Connect with us

AI

Algorithm quickly simulates a roll of loaded dice

Avatar

Published

on

The fast and efficient generation of random numbers has long been an important challenge. For centuries, games of chance have relied on the roll of a die, the flip of a coin, or the shuffling of cards to bring some randomness into the proceedings. In the second half of the 20th century, computers started taking over that role, for applications in cryptography, statistics, and artificial intelligence, as well as for various simulations — climatic, epidemiological, financial, and so forth.

MIT researchers have now developed a computer algorithm that might, at least for some tasks, churn out random numbers with the best combination of speed, accuracy, and low memory requirements available today. The algorithm, called the Fast Loaded Dice Roller (FLDR), was created by MIT graduate student Feras Saad, Research Scientist Cameron Freer, Professor Martin Rinard, and Principal Research Scientist Vikash Mansinghka, and it will be presented next week at the 23rd International Conference on Artificial Intelligence and Statistics. 

Simply put, FLDR is a computer program that simulates the roll of dice to produce random integers. The dice can have any number of sides, and they are “loaded,” or weighted, to make some sides more likely to come up than others. A loaded die can still yield random numbers — as one cannot predict in advance which side will turn up — but the randomness is constrained to meet a preset probability distribution. One might, for instance, use loaded dice to simulate the outcome of a baseball game; while the superior team is more likely to win, on a given day either team could end up on top.

With FLDR, the dice are “perfectly” loaded, which means they exactly achieve the specified probabilities. With a four-sided die, for example, one could arrange things so that the numbers 1,2,3, and 4 turn up exactly 23 percent, 34 percent, 17 percent, and 26 percent of the time, respectively.

To simulate the roll of loaded dice that have a large number of sides, the MIT team first had to draw on a simpler source of randomness — that being a computerized (binary) version of a coin toss, yielding either a 0 or a 1, each with 50 percent probability. The efficiency of their method, a key design criterion, depends on the number of times they have to tap into this random source — the number of “coin tosses,” in other words — to simulate each dice roll. 

In a landmark 1976 paper, the computer scientists Donald Knuth and Andrew Yao devised an algorithm that could simulate the roll of loaded dice with the maximum efficiency theoretically attainable. “While their algorithm was optimally efficient with respect to time,” Saad explains, meaning that literally nothing could be faster, “it is inefficient in terms of the space, or computer memory, needed to store that information.” In fact, the amount of memory required grows exponentially, depending on the number of sides on the dice and other factors. That renders the Knuth-Yao method impractical, he says, except for special cases, despite its theoretical importance.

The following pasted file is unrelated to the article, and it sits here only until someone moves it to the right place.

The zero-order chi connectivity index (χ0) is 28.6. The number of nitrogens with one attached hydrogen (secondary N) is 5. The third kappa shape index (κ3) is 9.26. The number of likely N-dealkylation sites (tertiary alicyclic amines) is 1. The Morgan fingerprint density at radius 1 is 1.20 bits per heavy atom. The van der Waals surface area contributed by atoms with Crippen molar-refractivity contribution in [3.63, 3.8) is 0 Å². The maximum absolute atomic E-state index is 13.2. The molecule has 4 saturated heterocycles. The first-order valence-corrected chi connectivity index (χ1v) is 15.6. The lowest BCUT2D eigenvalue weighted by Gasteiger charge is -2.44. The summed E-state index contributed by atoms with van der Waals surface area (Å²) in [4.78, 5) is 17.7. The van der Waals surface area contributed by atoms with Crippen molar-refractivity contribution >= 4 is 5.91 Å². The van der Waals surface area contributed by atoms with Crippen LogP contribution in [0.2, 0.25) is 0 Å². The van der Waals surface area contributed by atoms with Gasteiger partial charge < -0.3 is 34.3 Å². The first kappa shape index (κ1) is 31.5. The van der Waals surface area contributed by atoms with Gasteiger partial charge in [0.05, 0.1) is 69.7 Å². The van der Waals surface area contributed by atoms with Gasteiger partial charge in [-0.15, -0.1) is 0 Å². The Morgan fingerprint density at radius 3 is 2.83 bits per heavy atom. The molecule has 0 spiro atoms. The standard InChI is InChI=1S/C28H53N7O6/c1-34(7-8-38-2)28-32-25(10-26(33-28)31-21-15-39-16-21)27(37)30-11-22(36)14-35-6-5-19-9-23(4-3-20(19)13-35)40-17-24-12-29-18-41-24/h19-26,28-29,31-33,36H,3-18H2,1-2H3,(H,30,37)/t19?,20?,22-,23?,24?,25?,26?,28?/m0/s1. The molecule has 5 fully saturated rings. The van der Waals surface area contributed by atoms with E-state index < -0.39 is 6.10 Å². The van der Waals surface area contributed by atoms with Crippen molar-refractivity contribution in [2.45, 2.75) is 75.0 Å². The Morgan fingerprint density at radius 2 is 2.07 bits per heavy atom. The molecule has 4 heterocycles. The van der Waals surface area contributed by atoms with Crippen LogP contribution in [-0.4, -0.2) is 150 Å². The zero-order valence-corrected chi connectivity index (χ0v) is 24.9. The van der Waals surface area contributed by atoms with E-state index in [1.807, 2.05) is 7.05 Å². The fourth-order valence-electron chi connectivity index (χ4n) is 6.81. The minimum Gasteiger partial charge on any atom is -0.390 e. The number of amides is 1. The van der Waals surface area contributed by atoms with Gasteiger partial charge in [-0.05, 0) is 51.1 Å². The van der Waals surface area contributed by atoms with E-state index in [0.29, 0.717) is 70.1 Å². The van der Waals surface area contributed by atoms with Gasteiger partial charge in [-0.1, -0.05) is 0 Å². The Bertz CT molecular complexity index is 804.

FLDR was designed for greater utility. “We are almost as time efficient,” Saad says, “but orders of magnitude better in terms of memory efficiency.” FLDR can use up to 10,000 times less memory storage space than the Knuth-Yao approach, while taking no more than 1.5 times longer per operation.

For now, FLDR’s main competitor is the Alias method, which has been the field’s dominant technology for decades. When analyzed theoretically, according to Freer, FLDR has one clear-cut advantage over Alias: It makes more efficient use of the random source — the “coin tosses,” to continue with that metaphor — than Alias. In certain cases, moreover, FLDR is also faster than Alias in generating rolls of loaded dice.

FLDR, of course, is still brand new and has not yet seen widespread use. But its developers are already thinking of ways to improve its effectiveness through both software and hardware engineering. They also have specific applications in mind, apart from the general, ever-present need for random numbers. Where FLDR can help most, Mansinghka suggests, is by making so-called Monte Carlo simulations and Monte Carlo inference techniques more efficient. Just as FLDR uses coin flips to simulate the more complicated roll of weighted, many-sided dice, Monte Carlo simulations use a dice roll to generate more complex patterns of random numbers. 

The United Nations, for instance, runs simulations of seismic activity that show when and where earthquakes, tremors, or nuclear tests are happening on the globe. The United Nations also carries out Monte Carlo inference: running random simulations that generate possible explanations for actual seismic data. This works by conducting a second series of Monte Carlo simulations, which randomly test out alternative parameters for an underlying seismic simulation to find the parameter values most likely to reproduce the observed data. These parameters contain information about when and where earthquakes and nuclear tests might actually have occurred. 

“Monte Carlo inference can require hundreds of thousands of times more random numbers than Monte Carlo simulations,” Mansinghka says. “That’s one big bottleneck where FLDR could really help. Monte Carlo simulation and inference algorithms are also central to probabilistic programming, an emerging area of AI with broad applications.” 

Ryan Rifkin, Director of Research at Google, sees great potential for FLDR in this regard. “Monte Carlo inference algorithms are central to modern AI engineering … and to large-scale statistical modeling,” says Rifkin, who was not involved in the study. “FLDR is an extremely promising development that may lead to ways to speed up the fundamental building blocks of random number generation, and might help Google make Monte Carlo inference significantly faster and more energy efficient.”